Kinetic Measurements Using Nanoplasmonic Sensing
In this thesis the nanoplasmonic sensing technique was used to study kinetics of (i) the oxidation of Al nanoparticles in air and water and (ii) the solid-liquid phase transition in Sn nanoparticles. The nanoplasmonic sensing technique detects changes of the localized surface plasmon resonance (LSPR) in metal nanoparticles.
When light shines on metal nanoparticles, at some wavelength the conduction electrons oscillate in resonance with the light. This resonance is called LSPR. It depends on the electronic structure, size, and shape of the nanoparticle as well as the optical properties of its nanoenvironment.
(i) LSPRs in Al nanoparticles were characterized in detail: Extinction, scattering, and absorption efficiencies were determined experimentally for several different nanodisk sizes in the UV-vis-NIR spectral range. The experimental values were shown to be in good agreement with calculations based on the modified long wavelength approximation (MLWA).
The oxidation in air of these Al particles was followed for long time periods. The results showed that nanoplasmonic sensing has potential for oxidation studies of metallic nanoparticles. In a more elaborate study, using both the nanoplasmonic sensing technique and quartz crystal microbalance with dissipation monitoring (QCM-D), highly resolved oxidation kinetics were measured for oxidation in water. MLWA model calculations of the LSPR facilitated interpretation of the results. Oxidation of Al nanoparticles in water was found to proceed in several stages, as reported for bulk Al, forming presumably pseudoboehmite (Al2O3·H2O) in the process.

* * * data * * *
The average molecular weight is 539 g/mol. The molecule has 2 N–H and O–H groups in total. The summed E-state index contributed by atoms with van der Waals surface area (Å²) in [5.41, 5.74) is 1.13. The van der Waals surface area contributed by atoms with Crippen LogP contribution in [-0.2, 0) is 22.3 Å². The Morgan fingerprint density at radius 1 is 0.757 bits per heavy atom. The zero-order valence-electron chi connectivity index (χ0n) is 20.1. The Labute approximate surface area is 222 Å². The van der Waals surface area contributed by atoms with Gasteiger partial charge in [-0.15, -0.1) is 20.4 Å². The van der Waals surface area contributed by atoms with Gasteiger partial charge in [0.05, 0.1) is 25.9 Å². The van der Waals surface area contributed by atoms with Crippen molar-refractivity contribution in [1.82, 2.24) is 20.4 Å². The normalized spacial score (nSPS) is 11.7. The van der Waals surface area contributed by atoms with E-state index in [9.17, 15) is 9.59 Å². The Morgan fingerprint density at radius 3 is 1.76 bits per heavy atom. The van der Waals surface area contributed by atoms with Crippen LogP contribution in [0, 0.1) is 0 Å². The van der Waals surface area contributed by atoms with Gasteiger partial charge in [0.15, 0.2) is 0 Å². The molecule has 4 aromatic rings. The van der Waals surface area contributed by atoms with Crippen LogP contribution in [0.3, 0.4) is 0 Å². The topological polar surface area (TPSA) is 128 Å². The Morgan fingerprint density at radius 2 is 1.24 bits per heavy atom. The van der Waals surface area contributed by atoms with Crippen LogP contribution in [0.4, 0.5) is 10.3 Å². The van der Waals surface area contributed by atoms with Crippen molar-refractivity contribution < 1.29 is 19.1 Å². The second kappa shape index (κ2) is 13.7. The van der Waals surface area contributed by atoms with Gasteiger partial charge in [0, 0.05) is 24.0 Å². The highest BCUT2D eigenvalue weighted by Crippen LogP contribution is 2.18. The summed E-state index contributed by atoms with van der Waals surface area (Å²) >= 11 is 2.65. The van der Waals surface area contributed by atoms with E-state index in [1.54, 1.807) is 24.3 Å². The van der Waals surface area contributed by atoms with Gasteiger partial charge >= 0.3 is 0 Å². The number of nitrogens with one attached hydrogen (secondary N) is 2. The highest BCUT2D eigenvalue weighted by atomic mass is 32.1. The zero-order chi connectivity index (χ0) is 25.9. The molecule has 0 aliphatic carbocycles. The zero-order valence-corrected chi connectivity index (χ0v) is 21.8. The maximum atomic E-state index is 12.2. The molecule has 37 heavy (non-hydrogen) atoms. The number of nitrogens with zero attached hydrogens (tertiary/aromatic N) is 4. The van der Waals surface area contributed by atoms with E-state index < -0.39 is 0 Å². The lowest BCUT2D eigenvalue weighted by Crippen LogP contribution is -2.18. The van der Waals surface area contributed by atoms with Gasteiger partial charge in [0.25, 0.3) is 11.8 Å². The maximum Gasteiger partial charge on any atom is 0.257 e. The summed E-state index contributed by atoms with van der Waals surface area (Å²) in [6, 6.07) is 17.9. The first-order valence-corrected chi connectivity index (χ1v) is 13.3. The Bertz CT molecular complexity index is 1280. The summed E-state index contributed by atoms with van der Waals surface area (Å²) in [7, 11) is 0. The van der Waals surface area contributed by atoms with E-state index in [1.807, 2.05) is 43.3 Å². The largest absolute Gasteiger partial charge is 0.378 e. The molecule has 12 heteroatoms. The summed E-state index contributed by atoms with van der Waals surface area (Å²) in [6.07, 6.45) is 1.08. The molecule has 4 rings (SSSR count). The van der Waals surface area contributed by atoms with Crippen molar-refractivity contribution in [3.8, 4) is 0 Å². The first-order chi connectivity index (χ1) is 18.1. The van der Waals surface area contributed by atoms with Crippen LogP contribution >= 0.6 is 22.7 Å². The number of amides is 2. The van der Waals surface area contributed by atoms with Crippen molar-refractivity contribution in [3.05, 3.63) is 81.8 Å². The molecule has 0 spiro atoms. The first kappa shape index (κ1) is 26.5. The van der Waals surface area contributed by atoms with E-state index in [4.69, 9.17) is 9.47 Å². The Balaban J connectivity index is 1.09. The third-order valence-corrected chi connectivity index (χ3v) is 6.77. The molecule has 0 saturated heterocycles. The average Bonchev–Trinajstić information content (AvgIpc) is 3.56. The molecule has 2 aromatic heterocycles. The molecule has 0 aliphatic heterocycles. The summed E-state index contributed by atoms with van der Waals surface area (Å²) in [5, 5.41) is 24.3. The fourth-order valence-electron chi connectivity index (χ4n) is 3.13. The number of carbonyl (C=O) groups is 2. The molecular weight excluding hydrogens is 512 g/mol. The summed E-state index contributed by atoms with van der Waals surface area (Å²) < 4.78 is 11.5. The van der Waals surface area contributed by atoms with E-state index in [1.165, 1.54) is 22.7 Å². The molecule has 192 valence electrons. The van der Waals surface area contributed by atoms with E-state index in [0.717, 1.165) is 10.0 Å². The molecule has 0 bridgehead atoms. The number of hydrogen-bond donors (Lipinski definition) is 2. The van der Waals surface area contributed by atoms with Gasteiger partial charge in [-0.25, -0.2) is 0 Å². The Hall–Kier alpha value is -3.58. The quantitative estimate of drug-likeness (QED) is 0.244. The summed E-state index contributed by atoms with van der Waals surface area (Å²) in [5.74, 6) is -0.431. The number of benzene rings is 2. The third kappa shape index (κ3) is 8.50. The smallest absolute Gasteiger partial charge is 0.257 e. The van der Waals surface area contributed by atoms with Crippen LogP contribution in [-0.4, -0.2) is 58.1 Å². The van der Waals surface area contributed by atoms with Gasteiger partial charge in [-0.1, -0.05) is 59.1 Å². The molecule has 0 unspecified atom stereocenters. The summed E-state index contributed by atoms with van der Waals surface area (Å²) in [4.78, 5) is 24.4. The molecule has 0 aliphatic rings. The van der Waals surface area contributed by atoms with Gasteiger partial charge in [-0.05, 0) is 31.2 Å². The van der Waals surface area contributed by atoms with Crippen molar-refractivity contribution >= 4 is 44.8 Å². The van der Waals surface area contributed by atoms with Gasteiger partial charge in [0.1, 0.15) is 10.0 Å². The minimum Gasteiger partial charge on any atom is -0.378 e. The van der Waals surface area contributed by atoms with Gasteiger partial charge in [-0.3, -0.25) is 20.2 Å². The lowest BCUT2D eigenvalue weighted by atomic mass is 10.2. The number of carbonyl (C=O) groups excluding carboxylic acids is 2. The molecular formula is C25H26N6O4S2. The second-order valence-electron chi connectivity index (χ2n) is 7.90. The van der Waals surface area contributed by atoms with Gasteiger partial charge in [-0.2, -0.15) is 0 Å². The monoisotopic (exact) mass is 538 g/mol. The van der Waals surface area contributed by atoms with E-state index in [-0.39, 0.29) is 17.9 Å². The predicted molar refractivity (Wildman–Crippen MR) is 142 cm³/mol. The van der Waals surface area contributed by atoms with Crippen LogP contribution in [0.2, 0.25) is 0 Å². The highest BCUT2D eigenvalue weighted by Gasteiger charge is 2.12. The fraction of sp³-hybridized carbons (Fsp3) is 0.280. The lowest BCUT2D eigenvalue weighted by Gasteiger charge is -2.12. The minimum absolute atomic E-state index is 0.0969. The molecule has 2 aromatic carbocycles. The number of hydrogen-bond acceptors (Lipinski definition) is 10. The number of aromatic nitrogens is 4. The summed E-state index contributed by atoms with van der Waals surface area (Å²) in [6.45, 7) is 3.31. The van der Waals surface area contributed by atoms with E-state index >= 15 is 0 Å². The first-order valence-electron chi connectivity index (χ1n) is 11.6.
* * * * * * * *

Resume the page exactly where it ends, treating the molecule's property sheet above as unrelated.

(ii) LSPRs in solid and liquid Sn nanoparticles were studied in the temperature range 25-250◦C. Distinct changes of the LSPR features occur when the particles melt and freeze. A large hysteresis between the melting and freezing point is observed. Obviously, nucleation of the solid phase is hindered unless the temperatures is considerably below the melting point. Kinetic measurements of the freezing event at different constant temperatures were performed. Classical nucleation theory with modifications considering the finite nanoparticle dimensions accounts well for the observed behavior.
Localized Surface Plasmon Resonances
Solid-Liquid Phase Transition